6 January 1912, is the date Australia’s first official plane crash happened. But before going into that, just a little background information. Australia’s earliest recorded attempts at powered flying took place in 1909, and within a year, numerous aircrafts were being imported, with others being locally made. As you can imagine, some of these new flying machines proved less successful than others, with mild accidents on take-off occurring in several cases. However it was inevitable that a ‘proper’ aeroplane crash would take place sooner or later. William Ewart Hart is the man who’s name is now in Australia’s history as being the pilot of Australia’s first plane crash. Billy Hart (as he was known) was born in Parramatta, New South Wales in 1885, when at age 16 he was apprenticed to a local dentist. By 1906 was a registered dentist himself, and after registration he practiced as a dentist in Wyalong, where he rode the first motorcycle and drove the first car in town. Quite the man, no doubt! He went on to practice in Newcastle, New South Wales. In 1911, at age 26 Billy Hart learnt to fly and became the first man to hold an Australia aviator’s licence. His No. 1 Certificate of the newly-created Aerial League of Australia was granted on 5 December 1911. Hart imported a British aircraft for £1300 (approx $140,000 today), and maintained it in a tent at Penrith, New South Wales. However, shortly after its purchase, strong winds overturned the tent and the plane, reducing the aircraft to a wreck. Not to be defeated, Billy salvaged what he could, and built a biplane from the parts. On 6 January 1912 he was demonstrating his aircraft, and had military officer Major Rosenthal as a passenger,...

Accentuate the Positive Geneameme 2017...

The end of 2017 has arrived, and as this will be my last post for the year it’s the perfect time to take a look back over what I’ve accomplished genealogy-wise during the past 12 months. Personally I wouldn’t say I’ve done a lot, which is why I love GeniAus (aka Jill Ball’s) Accentuate the Positive Geneameme.  Not only is it a wonderful way to review your past year of genealogy, but it’s done in way so that you don’t focus on the ‘I didn’t get to do this … or look for that’, but rather focus on what you DID do. Previously Jill has used the following words as an intro to the Accentuate the Positive Geneameme, which explains it well: “I feel that a lot of my geneablogging friends are too hard on themselves; several have reported on their successes this year but quite a number have lamented that they haven’t achieved as much as they set out to do or that they haven’t blogged with the frequency they envisaged.  I invite you to take part in this activity by responding to the following statements/questions in a blog post. Write as much or as little as you want. Once you have done so please share your post’s link in a comment on this post or to me via social media.” As this applies to research that I’ve done in 2017, and life has been rather busy with little research done throughout the year, my responses are less than I’d like, but still some is better than none. Accentuate the Positive 1.  An elusive ancestor I found was … This would have to be my (yet-to-be-100%-proven-but-95%-sure) convict , William Cosgrove. ‘My’ William Cosgrove turns up in Adelaide, South Australia, and...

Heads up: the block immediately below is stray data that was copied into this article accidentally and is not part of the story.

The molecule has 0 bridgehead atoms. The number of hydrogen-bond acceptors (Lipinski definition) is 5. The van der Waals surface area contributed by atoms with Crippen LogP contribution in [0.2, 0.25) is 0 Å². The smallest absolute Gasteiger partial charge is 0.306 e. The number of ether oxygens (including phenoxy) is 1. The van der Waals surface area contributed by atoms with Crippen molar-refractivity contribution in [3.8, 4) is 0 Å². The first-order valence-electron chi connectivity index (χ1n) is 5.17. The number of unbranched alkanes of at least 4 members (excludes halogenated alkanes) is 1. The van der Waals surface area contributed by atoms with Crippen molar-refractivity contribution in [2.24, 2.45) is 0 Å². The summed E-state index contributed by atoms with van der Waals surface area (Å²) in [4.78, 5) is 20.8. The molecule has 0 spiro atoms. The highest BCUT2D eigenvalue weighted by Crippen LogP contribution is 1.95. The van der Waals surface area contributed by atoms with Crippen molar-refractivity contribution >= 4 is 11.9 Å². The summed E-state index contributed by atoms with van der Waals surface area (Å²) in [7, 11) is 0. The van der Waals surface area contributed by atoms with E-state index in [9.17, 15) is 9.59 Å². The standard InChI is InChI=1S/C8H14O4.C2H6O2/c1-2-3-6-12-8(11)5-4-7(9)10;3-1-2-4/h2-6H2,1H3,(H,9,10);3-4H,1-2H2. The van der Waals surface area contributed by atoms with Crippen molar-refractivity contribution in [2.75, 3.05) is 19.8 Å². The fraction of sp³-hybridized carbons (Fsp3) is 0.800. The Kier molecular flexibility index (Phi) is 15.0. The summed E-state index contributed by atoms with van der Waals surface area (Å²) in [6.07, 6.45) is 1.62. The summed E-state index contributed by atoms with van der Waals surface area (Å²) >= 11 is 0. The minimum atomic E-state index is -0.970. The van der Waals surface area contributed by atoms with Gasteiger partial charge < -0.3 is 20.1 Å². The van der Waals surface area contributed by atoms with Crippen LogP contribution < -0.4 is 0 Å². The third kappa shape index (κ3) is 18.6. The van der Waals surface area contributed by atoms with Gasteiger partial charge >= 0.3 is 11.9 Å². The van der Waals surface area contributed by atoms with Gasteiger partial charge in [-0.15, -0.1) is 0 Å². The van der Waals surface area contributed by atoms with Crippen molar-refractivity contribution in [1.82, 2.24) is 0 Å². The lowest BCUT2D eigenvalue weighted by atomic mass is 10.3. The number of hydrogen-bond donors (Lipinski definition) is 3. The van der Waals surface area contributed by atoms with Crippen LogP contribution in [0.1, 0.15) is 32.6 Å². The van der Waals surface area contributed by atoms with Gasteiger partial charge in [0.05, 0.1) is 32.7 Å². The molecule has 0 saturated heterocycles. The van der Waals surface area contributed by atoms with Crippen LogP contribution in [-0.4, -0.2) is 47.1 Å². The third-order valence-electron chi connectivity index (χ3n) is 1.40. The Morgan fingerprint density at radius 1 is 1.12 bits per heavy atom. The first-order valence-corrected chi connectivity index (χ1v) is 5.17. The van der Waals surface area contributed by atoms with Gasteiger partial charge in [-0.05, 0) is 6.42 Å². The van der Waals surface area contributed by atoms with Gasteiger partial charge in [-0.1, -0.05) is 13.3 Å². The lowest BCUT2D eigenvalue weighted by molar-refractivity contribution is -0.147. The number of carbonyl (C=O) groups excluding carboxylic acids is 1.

Facebook for Australian History and Genealogy...

Since releasing my first big list of Australian history and genealogy links on Facebook in September 2016, I’ve continued to find more, and more, and periodically do updates. So what started out as a list of a few hundred links, has grown to over 1250 links (as at 9 June 2018). That’s 46 pages worth of Australian history and genealogy links … just on Facebook. With this update, there has been additions to most categories – Australia, the states, and the topics. And I’ve even added in Norfolk Island as a category. DOWNLOAD HERE This is an ongoing project which will be updated periodically, so if you have any links you’d like added, please either send an email to  alona @ lonetester.com (without the spaces), or message me on my Lonetester Facebook page. ————– And I can’t mention genealogy on Facebook without making reference to two other incredible lists: – Katherine Willson’s worldwide Genealogy on Facebook list is enormous, and now has over 11,700 links. – Gail Dever’s Facebook for Canadian Genealogy is a must for everyone with Canadian...

A Review of 2017 and my Top 5 Posts for the Year...